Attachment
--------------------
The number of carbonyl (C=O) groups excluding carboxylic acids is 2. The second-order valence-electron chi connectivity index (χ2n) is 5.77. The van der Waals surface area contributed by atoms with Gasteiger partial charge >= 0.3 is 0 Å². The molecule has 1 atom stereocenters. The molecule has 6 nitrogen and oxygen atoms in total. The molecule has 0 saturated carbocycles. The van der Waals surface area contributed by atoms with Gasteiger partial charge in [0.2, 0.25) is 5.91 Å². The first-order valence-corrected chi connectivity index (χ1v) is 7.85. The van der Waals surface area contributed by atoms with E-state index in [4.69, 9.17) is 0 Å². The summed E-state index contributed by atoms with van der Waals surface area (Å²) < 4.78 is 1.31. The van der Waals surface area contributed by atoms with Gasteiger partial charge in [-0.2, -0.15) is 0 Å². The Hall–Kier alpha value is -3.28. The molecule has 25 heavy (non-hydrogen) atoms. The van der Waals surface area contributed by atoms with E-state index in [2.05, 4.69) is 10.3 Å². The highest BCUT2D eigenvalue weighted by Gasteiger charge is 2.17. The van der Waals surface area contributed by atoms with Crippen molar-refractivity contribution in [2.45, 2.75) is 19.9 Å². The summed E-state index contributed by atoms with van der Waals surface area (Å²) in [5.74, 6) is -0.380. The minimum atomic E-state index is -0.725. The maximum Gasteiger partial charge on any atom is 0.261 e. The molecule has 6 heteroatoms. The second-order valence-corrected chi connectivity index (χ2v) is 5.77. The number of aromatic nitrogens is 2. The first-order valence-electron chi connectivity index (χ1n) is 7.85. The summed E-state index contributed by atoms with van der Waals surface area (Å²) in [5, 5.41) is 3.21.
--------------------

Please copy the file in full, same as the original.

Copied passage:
The number of carbonyl (C=O) groups excluding carboxylic acids is 2. The second-order valence-electron chi connectivity index (χ2n) is 5.77. The van der Waals surface area contributed by atoms with Gasteiger partial charge >= 0.3 is 0 Å². The molecule has 1 atom stereocenters. The molecule has 6 nitrogen and oxygen atoms in total. The molecule has 0 saturated carbocycles. The van der Waals surface area contributed by atoms with Gasteiger partial charge in [0.2, 0.25) is 5.91 Å². The first-order valence-corrected chi connectivity index (χ1v) is 7.85. The van der Waals surface area contributed by atoms with E-state index in [4.69, 9.17) is 0 Å². The summed E-state index contributed by atoms with van der Waals surface area (Å²) < 4.78 is 1.31. The van der Waals surface area contributed by atoms with Gasteiger partial charge in [-0.2, -0.15) is 0 Å². The Hall–Kier alpha value is -3.28. The molecule has 25 heavy (non-hydrogen) atoms. The van der Waals surface area contributed by atoms with E-state index in [2.05, 4.69) is 10.3 Å². The highest BCUT2D eigenvalue weighted by Gasteiger charge is 2.17. The van der Waals surface area contributed by atoms with Crippen molar-refractivity contribution in [2.45, 2.75) is 19.9 Å². The summed E-state index contributed by atoms with van der Waals surface area (Å²) in [5.74, 6) is -0.380. The minimum atomic E-state index is -0.725. The maximum Gasteiger partial charge on any atom is 0.261 e. The molecule has 6 heteroatoms. The second-order valence-corrected chi connectivity index (χ2v) is 5.77. The number of aromatic nitrogens is 2. The first-order valence-electron chi connectivity index (χ1n) is 7.85. The summed E-state index contributed by atoms with van der Waals surface area (Å²) in [5, 5.41) is 3.21.